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Hugh_3170 last won the day on 15 February

Hugh_3170 had the most liked content!


569 of my posts have been liked

About Hugh_3170

  • Birthday 1 January

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  • My Real Name
    Hugh Gunn
  • Gender
  • Edit my pics?
    Ask Me
  • My Favourite Camera
  • My Favourite Lens
    105mm f/2.5
  • My Favourite Image Editor
  • My Location
    Melbourne, Australia
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  1. I have come to prefer BBF, although I often reset this option if I hand my camera to someone else to take a photograph. This might be a good topic for an FZ "quiz" to see what percentage of FZ's participants prefer BBF to conventional focusing methods.
  2. Hugh_3170

    Night Market

    Yes, solar with battery storage is increasingly common in Australia, with around 20% of houses having solar in some form or other.
  3. Thanks Daniel - I will read with interest the 335 pages in your link. Much of our timber is treated pinus radiata (aka Monterey Pine) and timber based products such as plywood, MDF, chipboard. Native timbers are featuring less and less here in Australia. Also engineered wooden beams and components are now commonplace. Steel framed houses are increasingly common in areas where white ants prevail.
  4. Hugh_3170

    Night Market

    Ouch! Commiserations. Hope that things improve for you folks in SA. Our privatised electricity networks were not looking too flash either until the Australian federal (or is it feral?) government stepped in last year and read the riot act to the big electricity generators and sellers. The price of gas and coal here have skyrocketed due to the war in Ukraine and the generators claimed that they were loosing money on making electricity and some (not all) were seeking outages. Whilst our energy costs are not as bad as say the UK and parts of Europe, the annual price increases are never-the-less severe enough.
  5. Hugh_3170

    Night Market

    Nice set. It is also called Candy Floss in both OZ and NZ. That humidity must be a killer.
  6. This dog I suspect has fallen on his feet with his new choice of master and associated walks! 😁 And thanks for the pictures.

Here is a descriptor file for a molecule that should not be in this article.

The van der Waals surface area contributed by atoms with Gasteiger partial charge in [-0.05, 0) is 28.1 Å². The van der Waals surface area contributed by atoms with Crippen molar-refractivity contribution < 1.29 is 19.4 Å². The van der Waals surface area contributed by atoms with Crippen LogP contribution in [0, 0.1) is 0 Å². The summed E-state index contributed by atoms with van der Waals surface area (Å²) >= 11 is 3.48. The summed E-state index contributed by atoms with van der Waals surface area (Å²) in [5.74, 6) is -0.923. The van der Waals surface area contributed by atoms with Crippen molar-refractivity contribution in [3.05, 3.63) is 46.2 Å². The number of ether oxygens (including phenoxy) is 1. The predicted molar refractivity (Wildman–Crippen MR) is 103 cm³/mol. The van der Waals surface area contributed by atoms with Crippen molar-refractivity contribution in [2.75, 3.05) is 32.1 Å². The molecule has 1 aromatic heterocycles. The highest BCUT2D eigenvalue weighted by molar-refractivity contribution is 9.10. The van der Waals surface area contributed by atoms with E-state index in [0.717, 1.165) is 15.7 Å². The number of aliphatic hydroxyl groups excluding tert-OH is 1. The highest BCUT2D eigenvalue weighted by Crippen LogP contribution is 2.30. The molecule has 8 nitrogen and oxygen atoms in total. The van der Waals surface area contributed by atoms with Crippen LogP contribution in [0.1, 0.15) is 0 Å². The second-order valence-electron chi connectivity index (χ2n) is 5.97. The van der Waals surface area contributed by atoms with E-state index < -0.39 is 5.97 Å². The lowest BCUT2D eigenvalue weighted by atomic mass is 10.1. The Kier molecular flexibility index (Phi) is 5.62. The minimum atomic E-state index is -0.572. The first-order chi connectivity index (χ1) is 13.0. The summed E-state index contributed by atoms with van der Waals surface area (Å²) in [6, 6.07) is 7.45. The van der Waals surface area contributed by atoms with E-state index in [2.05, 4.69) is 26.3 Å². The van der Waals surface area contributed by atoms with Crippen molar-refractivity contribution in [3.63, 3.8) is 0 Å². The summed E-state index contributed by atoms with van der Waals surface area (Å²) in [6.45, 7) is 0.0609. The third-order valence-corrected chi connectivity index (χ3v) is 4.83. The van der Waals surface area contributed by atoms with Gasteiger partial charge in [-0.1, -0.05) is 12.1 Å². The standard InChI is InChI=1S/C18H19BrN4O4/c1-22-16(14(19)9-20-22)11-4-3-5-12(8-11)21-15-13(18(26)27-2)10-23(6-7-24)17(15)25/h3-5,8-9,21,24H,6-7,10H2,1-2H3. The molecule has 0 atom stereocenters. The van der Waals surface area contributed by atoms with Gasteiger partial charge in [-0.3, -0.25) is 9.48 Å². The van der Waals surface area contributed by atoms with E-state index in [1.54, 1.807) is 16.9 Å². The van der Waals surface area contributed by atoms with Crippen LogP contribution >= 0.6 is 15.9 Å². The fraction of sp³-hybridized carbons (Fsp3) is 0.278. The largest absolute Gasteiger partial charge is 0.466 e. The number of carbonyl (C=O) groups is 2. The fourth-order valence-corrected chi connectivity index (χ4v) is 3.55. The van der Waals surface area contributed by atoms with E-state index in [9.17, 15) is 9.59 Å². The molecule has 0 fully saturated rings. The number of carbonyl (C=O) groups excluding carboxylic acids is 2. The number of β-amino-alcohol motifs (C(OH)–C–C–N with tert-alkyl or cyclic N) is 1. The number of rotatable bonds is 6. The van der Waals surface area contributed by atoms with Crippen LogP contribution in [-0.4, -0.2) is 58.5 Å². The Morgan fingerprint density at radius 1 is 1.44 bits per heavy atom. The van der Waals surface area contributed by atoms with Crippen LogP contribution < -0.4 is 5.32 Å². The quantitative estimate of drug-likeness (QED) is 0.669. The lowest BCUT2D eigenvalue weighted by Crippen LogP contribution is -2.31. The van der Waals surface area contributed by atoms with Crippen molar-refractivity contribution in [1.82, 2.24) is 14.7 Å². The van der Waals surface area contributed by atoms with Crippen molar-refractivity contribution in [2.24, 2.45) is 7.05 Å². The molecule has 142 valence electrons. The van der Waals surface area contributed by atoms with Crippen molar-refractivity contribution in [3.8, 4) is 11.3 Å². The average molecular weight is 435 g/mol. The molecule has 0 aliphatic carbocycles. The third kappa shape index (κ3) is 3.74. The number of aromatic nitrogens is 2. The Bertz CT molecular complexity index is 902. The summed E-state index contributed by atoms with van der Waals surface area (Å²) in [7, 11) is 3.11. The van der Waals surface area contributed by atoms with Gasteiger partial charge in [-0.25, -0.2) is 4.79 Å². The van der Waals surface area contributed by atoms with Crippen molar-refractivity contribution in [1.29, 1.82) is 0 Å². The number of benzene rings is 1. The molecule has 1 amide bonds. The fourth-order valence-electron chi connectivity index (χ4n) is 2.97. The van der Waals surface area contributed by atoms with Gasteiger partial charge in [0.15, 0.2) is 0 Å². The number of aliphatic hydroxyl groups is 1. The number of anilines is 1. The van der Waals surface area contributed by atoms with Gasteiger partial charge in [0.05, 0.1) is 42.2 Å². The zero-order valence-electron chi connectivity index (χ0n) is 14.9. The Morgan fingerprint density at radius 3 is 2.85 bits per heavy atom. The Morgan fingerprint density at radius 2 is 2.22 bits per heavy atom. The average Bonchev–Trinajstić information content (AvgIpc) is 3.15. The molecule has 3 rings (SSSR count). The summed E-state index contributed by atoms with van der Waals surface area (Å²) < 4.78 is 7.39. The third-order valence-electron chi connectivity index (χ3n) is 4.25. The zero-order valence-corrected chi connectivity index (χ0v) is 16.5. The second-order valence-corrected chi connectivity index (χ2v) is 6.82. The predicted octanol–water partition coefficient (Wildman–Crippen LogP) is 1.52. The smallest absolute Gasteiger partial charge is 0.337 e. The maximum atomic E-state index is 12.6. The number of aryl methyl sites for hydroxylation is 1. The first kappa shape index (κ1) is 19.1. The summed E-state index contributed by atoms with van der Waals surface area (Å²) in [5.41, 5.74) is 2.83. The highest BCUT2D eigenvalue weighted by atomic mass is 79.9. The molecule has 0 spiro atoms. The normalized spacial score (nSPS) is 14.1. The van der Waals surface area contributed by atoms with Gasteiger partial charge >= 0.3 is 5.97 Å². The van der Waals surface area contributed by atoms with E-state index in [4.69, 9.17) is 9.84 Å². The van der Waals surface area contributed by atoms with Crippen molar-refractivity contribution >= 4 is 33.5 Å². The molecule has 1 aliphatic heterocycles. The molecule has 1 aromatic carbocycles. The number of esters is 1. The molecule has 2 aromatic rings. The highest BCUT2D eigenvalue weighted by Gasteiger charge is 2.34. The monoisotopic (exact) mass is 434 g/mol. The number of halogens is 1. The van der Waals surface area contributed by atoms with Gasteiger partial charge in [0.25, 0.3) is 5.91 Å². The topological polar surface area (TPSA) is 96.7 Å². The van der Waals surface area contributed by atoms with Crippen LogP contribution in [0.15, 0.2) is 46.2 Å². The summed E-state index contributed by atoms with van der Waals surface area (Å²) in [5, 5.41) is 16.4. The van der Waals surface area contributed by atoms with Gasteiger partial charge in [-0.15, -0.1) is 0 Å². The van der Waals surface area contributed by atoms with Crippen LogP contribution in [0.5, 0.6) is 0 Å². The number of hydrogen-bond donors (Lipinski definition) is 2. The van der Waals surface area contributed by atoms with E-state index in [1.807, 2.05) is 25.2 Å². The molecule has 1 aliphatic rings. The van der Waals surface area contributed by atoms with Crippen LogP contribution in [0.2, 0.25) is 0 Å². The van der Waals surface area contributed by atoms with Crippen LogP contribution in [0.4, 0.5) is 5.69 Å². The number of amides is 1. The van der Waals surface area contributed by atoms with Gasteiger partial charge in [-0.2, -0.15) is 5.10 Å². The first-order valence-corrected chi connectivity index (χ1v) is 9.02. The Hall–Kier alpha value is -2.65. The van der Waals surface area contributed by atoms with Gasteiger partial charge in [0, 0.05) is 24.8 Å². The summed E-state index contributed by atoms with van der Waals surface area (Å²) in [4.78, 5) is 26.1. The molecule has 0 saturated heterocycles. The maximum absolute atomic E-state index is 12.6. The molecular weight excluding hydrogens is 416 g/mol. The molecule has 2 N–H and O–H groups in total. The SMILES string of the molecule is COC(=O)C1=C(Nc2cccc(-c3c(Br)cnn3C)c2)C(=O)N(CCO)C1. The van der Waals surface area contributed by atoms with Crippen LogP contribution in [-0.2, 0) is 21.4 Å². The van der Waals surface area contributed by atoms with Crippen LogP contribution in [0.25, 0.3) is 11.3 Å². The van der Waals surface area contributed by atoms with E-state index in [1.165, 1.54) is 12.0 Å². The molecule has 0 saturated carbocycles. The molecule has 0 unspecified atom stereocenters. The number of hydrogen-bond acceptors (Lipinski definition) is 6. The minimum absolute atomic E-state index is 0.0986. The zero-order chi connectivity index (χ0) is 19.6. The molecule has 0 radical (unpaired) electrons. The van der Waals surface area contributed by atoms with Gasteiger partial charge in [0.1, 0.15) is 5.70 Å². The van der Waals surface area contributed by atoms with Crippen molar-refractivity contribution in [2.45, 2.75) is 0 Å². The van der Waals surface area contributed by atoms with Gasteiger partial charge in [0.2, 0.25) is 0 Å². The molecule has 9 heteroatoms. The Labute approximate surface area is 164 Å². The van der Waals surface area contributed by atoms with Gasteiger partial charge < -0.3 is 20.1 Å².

7. Hugh_3170


    Australia is in the midst of its 2022 Federal (or is it its feral? LOL) election, and the dearth of leadership is ever so apparent. No one is genuinely electable in the sense of being well suited to do the job. So electors are forced to pick the least worst voting options. Sad and crazy stuff.
  8. Hugh_3170


    Hi Dallas - you folks seem to be getting the same extraordinary weather patterns that have affected many of Australia's Queensland and Northern New South Wales coastal areas. About a year ago you guys were really short of water. Stay safe.
  9. Dramatic wheels and dramatic processing. This car is a beast!
  10. In polite company we are called "Melbournians". Melbourne is in the state of Victoria. Victorians are called "Bloody Mexicans" by those in our Northern neigbour - New South Wales. However the New South Welshmen are sometimes also called "Bloody Mexicans" by those in their Northern neigbour - Queensland. Queenslanders are universally known as bannana benders on account of that state being the main bannana growing state in Australia. South Australians are known as "Crow Eaters" on account of the number of crows over there (technically they are Ravens), West Australians are called "Sand Gropers" and Tasmanians are called "Taswegians" (and sometimes have two heads if also born in Tasmania). New Zealanders are variously called "Bloody Kiwis", "The Defendants", or are simply known as Aussies if they do something really outstanding (funny that last one, Eh). Hope that this all makes sense to those in other parts of the world!
  11. I like these - especially the first one as it is very close to my desktop screen image - shot late afternoon in December 2021 of the same scene. E-M1 Mk II and 12-40mm lens at ~14mm. An ever changing skyline with new buildings sprouting up everywhere.
  12. Footage of the wreck was shown on Australian TV news channels last night. The clarity of the images were quite amazing - no doubt aided in part by the low temperatures and the depth and purity of the Antarctic waters.
  13. There were some left apparently, but at over 3,000 metres I think that they will be down there for good. Hurley stored them in soldered up metal containers, so maybe they would have survived at such depths if corrosion doesnt eat through the containers.
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